Weathered Minerals

Imagine a cross-sectional slice made down into the earth’s crust (Figure 3-1). This is called a soil profile. The mineral content of soil results from the weathering of solid bedrock or other parent material over long periods of time. The solid rock is acted on by an assortment of natural forces including temperature alternations that crack the rock, water that freezes within the cracks, and plant roots that further pry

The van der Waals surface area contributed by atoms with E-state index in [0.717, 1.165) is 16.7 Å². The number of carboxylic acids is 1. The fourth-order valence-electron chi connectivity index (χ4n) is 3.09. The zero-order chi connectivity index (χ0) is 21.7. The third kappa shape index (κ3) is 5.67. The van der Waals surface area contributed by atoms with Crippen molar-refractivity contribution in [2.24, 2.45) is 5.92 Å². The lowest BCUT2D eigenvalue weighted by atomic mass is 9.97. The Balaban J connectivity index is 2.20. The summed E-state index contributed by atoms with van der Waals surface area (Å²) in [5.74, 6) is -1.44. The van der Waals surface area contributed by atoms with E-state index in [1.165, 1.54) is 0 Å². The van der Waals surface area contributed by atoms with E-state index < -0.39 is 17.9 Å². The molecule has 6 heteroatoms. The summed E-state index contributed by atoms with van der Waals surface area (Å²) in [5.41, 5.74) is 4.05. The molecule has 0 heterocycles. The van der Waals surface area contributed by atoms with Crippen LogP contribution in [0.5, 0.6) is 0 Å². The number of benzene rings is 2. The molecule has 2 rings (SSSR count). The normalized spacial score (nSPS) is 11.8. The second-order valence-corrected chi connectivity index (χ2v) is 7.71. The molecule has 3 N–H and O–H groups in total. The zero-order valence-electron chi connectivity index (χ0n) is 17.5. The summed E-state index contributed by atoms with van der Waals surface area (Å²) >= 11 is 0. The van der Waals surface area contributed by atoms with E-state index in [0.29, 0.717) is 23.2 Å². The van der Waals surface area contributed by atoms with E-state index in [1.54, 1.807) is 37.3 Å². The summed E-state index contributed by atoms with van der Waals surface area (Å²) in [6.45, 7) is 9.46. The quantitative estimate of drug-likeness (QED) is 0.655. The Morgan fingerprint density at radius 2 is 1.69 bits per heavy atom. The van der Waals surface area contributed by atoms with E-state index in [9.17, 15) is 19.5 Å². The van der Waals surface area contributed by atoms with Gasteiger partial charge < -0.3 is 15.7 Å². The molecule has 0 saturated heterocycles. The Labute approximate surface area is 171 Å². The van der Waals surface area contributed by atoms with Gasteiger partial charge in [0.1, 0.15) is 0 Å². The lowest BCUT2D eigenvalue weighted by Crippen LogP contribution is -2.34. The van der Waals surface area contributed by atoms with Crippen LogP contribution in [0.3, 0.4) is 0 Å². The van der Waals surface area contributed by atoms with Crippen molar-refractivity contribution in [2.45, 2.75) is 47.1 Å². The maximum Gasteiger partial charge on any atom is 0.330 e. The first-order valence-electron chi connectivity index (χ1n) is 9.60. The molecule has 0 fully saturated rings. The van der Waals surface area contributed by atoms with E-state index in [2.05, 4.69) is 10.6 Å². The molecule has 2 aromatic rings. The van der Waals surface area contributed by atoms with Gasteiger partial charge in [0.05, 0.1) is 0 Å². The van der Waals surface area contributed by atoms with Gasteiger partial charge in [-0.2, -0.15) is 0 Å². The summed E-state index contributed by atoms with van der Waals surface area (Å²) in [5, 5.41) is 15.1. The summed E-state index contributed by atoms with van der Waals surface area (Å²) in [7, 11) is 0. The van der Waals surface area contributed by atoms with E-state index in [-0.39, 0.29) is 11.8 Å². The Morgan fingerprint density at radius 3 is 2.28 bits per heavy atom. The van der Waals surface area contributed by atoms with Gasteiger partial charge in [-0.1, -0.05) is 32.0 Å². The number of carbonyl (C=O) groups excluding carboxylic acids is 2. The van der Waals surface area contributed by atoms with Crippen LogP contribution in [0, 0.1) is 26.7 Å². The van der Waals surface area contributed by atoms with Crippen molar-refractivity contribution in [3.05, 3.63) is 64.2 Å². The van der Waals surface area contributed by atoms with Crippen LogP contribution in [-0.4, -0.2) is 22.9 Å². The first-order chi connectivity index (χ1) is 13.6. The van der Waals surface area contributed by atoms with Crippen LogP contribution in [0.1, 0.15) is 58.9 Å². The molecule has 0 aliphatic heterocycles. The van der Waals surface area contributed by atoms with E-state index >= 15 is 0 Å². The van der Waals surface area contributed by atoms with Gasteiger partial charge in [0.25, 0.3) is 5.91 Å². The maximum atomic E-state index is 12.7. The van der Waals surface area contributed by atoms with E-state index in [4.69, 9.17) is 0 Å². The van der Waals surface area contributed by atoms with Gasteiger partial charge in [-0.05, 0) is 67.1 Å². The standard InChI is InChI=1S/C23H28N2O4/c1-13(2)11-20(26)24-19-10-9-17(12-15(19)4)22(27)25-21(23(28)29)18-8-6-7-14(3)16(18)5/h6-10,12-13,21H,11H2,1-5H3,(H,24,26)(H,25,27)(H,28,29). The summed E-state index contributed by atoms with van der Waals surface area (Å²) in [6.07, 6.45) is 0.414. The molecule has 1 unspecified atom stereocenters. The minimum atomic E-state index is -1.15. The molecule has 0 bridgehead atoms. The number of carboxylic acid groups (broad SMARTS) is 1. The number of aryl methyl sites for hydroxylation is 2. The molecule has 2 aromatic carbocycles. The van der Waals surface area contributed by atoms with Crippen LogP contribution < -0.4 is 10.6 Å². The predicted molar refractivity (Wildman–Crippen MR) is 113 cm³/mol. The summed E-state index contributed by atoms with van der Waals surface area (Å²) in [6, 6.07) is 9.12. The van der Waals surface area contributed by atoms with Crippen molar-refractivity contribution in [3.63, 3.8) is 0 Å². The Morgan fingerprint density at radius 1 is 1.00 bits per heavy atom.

Weathered Minerals

figure 3-1. A soil profile (Delmar/Cengage Learning)

the cracks open. Then follows abrasive grinding by wind, water, and sometimes ice. Lichens and microbes may produce organic acids that react with the rock to further weaken it. While the weathering of parent material takes place over eons of geological time, it is nonetheless a simple breakdown of large pieces of rock into smaller particles.